Press of Atlantic City

N.J. Sick Leave Now Guaranteed Under New Law

Press of Atlantic City — May 3, 2018

NICOLE LEONARD
Staff Writer

TRENTON — Workers in New Jersey will now be guaranteed earned sick leave after Gov. Phil Murphy signed a bill into law Wednesday.

The New Jersey Earned Sick and Safe Days Act allows employees to accrue one hour of earned sick leave for every 30 hours they worked, and supporters say they hope this policy will strengthen job security, especially among lower income workers.

"Workers in New Jersey will no longer have to choose between a paycheck and their health, nor will they need to leave a sick family member's bedside to secure their job," Dena Mottola Jaborska, associate director at New Jersey Citizen Action, said in April when the bill passed in the Senate.

Workers can earn up to a maximum of 40 hours, or five days, in a single year and will be able to use that sick time to care for themselves and family members, or for other reasons, after 120 days from the time they start their job.

Bill sponsors estimated that more than 1 million residents were unable to earn sick leave, including some who reported they had lost a job or been threatened with termination for taking time off due to illness or to care for a family member.

Legislators said lower income workers who are more often employed in retail, food service, child care and the hotel industry were more likely to have less earned sick days, but will now be able to benefit from the new law.

New Jersey Business and Industry Association president and CEO Michele N. Siekerka said in a statement Wednesday that association members, concerned with how the new law would affect business owners and "well intended-employers," fought to bring down the cap on earned hours from 72 to 40 hours.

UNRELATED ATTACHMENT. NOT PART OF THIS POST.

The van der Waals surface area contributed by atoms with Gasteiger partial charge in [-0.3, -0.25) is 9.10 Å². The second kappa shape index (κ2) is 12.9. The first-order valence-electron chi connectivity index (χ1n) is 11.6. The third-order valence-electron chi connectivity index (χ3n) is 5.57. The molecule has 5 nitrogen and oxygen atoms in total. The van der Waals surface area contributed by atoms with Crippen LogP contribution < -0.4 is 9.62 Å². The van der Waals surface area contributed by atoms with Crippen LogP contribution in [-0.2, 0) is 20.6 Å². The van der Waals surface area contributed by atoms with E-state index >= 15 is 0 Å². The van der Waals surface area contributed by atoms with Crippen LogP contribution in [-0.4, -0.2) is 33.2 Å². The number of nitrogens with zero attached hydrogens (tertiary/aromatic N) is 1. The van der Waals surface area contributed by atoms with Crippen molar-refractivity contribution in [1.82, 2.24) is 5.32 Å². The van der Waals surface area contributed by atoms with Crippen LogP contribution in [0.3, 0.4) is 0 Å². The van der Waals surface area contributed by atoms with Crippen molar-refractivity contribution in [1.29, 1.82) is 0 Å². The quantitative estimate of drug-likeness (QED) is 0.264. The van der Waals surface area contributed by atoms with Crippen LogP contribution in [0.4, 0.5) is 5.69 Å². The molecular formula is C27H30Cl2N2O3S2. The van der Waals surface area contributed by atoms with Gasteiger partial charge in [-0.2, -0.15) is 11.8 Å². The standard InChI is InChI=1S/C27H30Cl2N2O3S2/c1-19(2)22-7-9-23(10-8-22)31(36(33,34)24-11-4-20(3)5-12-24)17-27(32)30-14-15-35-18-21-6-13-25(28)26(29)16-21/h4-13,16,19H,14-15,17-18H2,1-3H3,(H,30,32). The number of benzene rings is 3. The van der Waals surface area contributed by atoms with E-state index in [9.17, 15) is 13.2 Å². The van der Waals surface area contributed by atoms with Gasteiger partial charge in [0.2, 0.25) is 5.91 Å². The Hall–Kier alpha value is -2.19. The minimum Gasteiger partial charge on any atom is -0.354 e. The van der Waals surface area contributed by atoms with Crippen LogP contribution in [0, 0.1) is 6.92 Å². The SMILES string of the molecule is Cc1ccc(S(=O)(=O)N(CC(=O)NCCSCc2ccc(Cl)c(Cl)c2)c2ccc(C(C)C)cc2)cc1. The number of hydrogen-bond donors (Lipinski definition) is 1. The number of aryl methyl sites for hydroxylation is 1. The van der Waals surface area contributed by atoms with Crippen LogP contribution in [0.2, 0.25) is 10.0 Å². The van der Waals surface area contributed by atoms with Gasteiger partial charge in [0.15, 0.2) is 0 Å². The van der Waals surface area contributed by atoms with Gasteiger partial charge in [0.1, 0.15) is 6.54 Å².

The association was also against allowing employers to require workers to provide a doctor's note for sick time as the employers would then have to pay the out-of-pocket costs stemming from that doctor's visit. That requirement was removed from the final bill.

Businesses will also be able to keep existing paid time-off plans they already offered to workers before the new law.

"While we have historically opposed this mandate, New Jersey Business and Industry Association appreciates these important amendments, the deliberation taken by the bills' sponsors to understand its impacts on businesses and for working in the spirit of compromise, while achieve their overall goal," Siekerka said.

In addition to physical and mental illnesses, conditions or injuries, employees can also use the sick time to attend a child's school-related conference, meeting, function or event required by a teaching staff member, or in cases of domestic violence when that person needs to get medical care, counseling, relocation, legal or other services.

The bill prohibits employers from retaliating against workers for the use or requested use of earned sick leave or for filing a complaint of a violation.

"Paid sick leave will simply create a healthier environment throughout our state for both employees and consumers," bill co-sponsor Asseblyman Paul Moriarti, D-Camden, Gloucester, said in a statement. "This law enables workers to take the time to better themselves without the worries of losing their job or spreading illness to others."

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